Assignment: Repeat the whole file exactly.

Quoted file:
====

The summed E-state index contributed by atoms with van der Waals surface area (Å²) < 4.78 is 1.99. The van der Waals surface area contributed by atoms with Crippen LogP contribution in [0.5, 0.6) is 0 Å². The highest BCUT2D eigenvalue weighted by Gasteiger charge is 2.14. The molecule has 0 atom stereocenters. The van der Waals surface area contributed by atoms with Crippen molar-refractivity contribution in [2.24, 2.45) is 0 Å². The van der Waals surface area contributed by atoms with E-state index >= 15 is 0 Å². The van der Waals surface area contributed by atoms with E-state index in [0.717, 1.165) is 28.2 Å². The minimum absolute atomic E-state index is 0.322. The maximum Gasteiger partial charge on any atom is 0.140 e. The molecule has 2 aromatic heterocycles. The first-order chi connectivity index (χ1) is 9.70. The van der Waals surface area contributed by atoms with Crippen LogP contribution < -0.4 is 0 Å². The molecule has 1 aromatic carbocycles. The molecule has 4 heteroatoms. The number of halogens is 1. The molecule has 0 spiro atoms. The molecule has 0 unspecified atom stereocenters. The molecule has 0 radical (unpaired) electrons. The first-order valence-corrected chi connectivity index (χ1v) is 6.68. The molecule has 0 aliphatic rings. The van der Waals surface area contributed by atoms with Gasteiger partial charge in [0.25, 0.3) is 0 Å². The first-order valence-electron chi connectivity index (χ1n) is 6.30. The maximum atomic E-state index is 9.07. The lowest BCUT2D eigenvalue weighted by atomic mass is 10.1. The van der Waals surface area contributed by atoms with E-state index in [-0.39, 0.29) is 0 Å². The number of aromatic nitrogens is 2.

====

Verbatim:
The summed E-state index contributed by atoms with van der Waals surface area (Å²) < 4.78 is 1.99. The van der Waals surface area contributed by atoms with Crippen LogP contribution in [0.5, 0.6) is 0 Å². The highest BCUT2D eigenvalue weighted by Gasteiger charge is 2.14. The molecule has 0 atom stereocenters. The van der Waals surface area contributed by atoms with Crippen molar-refractivity contribution in [2.24, 2.45) is 0 Å². The van der Waals surface area contributed by atoms with E-state index >= 15 is 0 Å². The van der Waals surface area contributed by atoms with E-state index in [0.717, 1.165) is 28.2 Å². The minimum absolute atomic E-state index is 0.322. The maximum Gasteiger partial charge on any atom is 0.140 e. The molecule has 2 aromatic heterocycles. The first-order chi connectivity index (χ1) is 9.70. The van der Waals surface area contributed by atoms with Crippen LogP contribution < -0.4 is 0 Å². The molecule has 1 aromatic carbocycles. The molecule has 4 heteroatoms. The number of halogens is 1. The molecule has 0 spiro atoms. The molecule has 0 unspecified atom stereocenters. The molecule has 0 radical (unpaired) electrons. The first-order valence-corrected chi connectivity index (χ1v) is 6.68. The molecule has 0 aliphatic rings. The van der Waals surface area contributed by atoms with Gasteiger partial charge in [0.25, 0.3) is 0 Å². The first-order valence-electron chi connectivity index (χ1n) is 6.30. The maximum atomic E-state index is 9.07. The lowest BCUT2D eigenvalue weighted by atomic mass is 10.1. The van der Waals surface area contributed by atoms with E-state index in [-0.39, 0.29) is 0 Å². The number of aromatic nitrogens is 2.